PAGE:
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            Understanding individual human mobility patterns

            Despite their importance for urban planning, traffic forecasting, and the spread of biological and mobile viruses, our understanding of the basic laws governing human motion remains limited thanks to the lack of tools to monitor the time resolved location of individuals. Here we study the trajectory of 100,000 anonymized mobile phone users whose position is tracked for a six month period. We find that in contrast with the random trajectories predicted by the prevailing Levy flight and random walk models, human trajectories show a high degree of temporal and spatial regularity, each individual being characterized by a time independent characteristic length scale and a significant probability to return to a few highly frequented locations. After correcting for differences in travel distances and the inherent anisotropy of each trajectory, the individual travel patterns collapse into a single spatial probability distribution, indicating that despite the diversity of their travel history, humans follow simple reproducible patterns. This inherent similarity in travel patterns could impact all phenomena driven by human mobility, from epidemic prevention to emergency response, urban planning and agent based modeling.
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              The use of the area under the ROC curve in the evaluation of machine learning algorithms

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                Author and article information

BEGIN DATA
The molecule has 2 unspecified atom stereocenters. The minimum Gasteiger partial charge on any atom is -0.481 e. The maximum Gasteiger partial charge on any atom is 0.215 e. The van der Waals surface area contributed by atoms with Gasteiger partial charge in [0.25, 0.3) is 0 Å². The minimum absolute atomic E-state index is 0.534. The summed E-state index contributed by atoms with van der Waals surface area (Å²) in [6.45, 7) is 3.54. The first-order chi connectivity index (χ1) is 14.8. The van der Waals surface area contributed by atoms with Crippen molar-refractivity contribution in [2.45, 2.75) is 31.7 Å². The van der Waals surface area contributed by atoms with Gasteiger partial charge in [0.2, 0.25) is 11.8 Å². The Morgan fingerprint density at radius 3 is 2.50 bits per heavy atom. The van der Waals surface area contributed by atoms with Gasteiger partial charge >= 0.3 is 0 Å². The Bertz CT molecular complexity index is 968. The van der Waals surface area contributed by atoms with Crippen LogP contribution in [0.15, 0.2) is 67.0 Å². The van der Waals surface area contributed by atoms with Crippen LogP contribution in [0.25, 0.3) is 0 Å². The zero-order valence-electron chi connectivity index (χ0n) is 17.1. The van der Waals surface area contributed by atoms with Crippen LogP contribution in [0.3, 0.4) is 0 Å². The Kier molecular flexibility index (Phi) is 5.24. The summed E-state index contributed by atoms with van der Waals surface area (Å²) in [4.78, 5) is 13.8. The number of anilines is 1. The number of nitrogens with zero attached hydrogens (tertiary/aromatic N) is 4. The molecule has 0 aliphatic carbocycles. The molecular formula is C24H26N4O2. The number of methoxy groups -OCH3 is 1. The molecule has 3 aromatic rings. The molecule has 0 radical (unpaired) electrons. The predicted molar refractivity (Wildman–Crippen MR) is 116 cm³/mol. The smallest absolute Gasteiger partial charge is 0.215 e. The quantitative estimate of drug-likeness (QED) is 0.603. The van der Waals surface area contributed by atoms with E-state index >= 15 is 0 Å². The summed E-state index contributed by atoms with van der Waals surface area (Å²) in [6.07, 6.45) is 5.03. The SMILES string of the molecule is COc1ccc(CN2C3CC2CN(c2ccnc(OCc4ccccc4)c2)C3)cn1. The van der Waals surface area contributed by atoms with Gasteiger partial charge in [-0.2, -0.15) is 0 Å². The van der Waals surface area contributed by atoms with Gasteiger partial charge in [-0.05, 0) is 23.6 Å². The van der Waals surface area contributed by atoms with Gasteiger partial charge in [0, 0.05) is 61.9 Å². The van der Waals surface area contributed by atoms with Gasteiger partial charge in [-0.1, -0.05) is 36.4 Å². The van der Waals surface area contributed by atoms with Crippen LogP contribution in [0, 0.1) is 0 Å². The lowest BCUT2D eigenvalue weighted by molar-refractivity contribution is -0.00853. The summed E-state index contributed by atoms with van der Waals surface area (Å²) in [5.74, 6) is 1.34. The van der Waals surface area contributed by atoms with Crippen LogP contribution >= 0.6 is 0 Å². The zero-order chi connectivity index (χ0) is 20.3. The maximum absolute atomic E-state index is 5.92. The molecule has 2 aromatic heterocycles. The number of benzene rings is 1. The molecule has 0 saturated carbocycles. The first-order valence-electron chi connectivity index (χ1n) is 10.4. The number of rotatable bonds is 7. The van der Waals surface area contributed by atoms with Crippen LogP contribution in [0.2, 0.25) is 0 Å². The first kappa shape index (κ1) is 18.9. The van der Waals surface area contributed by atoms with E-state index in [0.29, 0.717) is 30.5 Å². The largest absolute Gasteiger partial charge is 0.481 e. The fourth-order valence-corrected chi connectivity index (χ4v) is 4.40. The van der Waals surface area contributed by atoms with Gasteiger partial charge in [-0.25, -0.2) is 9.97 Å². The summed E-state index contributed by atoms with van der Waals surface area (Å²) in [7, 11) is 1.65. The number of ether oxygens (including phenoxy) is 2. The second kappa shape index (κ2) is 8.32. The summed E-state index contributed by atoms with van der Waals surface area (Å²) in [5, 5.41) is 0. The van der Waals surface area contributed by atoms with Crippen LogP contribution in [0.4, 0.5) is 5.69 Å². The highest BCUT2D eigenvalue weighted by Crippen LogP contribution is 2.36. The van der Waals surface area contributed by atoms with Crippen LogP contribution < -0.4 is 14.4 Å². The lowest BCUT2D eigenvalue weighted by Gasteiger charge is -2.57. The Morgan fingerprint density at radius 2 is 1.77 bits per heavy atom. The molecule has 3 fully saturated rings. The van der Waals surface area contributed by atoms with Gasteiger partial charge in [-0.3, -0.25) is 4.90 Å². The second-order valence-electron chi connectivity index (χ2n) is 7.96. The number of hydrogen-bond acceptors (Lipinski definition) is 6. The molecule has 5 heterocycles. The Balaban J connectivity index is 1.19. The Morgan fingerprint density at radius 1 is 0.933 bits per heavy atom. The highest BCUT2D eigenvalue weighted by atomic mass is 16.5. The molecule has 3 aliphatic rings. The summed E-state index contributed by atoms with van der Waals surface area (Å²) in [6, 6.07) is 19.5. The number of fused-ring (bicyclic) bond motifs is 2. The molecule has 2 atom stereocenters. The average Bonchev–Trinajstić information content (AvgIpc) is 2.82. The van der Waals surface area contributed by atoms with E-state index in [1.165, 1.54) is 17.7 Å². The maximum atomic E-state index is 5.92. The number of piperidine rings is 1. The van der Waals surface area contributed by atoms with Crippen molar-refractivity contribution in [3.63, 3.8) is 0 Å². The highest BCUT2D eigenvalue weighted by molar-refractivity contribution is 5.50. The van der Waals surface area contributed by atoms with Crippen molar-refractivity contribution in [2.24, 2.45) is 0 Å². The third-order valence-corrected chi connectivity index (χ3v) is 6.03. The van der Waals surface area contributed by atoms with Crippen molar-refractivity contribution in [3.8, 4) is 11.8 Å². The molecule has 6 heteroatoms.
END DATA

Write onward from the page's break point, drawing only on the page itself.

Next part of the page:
Journal
                Sci Rep
                Sci Rep
                Scientific Reports
                Nature Publishing Group
                2045-2322
                09 March 2015
                2015
                : 5
                : 8923
                Affiliations
                [1 ]Department of Public Health Sciences. Karolinska Institutet , Stockholm, Sweden
                [2 ]Flowminder Foundation , Stockholm, Sweden
                [3 ]Aix-Marseille University , UMR 912 SESSTIM (INSERM-IRD-AMU), Marseille, France
                [4 ]College of Information System and Management, National University of Defence Technology , Changsha, China
                [5 ]Aix-Marseille University , UMR MD 3, Marseille, France
                [6 ]Stockholm School of Economics , Stockholm, Sweden
                Author notes
                Article
                srep08923
                10.1038/srep08923
                4352843
                25747871
                b52fd97f-a95d-4052-a849-dc2120e0b1b8
                Copyright © 2015, Macmillan Publishers Limited. All rights reserved

                This work is licensed under a Creative Commons Attribution 4.0 International License. The images or other third party material in this article are included in the article's Creative Commons license, unless indicated otherwise in the credit line; if the material is not included under the Creative Commons license, users will need to obtain permission from the license holder in order to reproduce the material. To view a copy of this license, visit http://creativecommons.org/licenses/by/4.0/

                History
                : 14 October 2014
                : 10 February 2015